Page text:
On Sept. 28, 1829, David Walker published one of the most important documents of the 19th century, An Appeal to the Coloured Citizens of the World.
The pamphlet denounces slavery and racism.
Though labeled seditious with penalties for those who circulated it, The Appeal was widely read by 1830.
Here is a description of Walker and The Appeal from the David Walker Memorial Project,
David Walker (1797?-1830) was a courageous and visionary African American leader and activist. He put his life on the line by publicly demanding the immediate end of slavery in the newly established nation of the United States.
Walker has exerted lasting influence on the ongoing struggle for equal rights and racial justice in the U.S. During his lifetime, he pushed other abolitionists to be bolder and more radical in their thinking and actions. And through the years his ideas have inspired many generations of Black leaders and activists of all backgrounds.
Walker was a leader in the African American community in Boston, Massachusetts. He is best known for writing and distributing a pamphlet called David Walker’s Appeal to the Coloured Citizens of the World. This was a passionate espousal of black liberation; a call to his “afflicted and slumbering brethren” to rise up and cast off the chains that bound their minds as well as their bodies.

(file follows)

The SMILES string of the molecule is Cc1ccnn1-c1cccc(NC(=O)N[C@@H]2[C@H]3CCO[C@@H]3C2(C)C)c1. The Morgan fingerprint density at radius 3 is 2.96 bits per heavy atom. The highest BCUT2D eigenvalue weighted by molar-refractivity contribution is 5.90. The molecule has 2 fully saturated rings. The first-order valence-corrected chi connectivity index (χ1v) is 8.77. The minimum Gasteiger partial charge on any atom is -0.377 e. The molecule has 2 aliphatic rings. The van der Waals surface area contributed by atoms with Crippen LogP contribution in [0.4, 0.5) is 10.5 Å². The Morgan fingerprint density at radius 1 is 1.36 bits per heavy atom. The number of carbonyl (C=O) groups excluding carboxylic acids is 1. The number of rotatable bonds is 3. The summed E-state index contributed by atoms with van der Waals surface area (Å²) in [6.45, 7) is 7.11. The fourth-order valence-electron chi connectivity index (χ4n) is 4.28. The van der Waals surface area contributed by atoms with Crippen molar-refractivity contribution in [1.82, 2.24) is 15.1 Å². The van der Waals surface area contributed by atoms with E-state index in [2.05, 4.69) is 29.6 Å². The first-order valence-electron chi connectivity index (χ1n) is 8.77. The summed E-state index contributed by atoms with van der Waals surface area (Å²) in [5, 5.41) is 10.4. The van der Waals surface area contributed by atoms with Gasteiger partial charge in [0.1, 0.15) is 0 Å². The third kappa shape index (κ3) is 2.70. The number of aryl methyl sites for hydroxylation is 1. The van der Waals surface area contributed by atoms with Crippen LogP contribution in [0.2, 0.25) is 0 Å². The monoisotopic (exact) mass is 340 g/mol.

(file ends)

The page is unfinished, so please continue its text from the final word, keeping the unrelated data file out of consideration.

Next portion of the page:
An evangelical Christian, Walker was a deeply religious man. In his Appeal, he takes white Christians to task for supporting slavery and its savage and unchristian treatment of fellow human beings. Such treatment was not only inhumane, Walker asserted, it was also hypocritical: after fighting for emancipation from Britain and founding a nation based on equality, white Americans continued to enslave and degrade Black people throughout the Republic.
The Appeal was published at a time of growing resistance to slavery. Free Black communities were expanding, and slave rebellions were on the rise. Walker used underground networks to circulate copies of his pamphlet throughout the South. This effort has been called “one of the boldest and most extensive plans to empower slaves ever conceived” in the U.S. before the Civil War.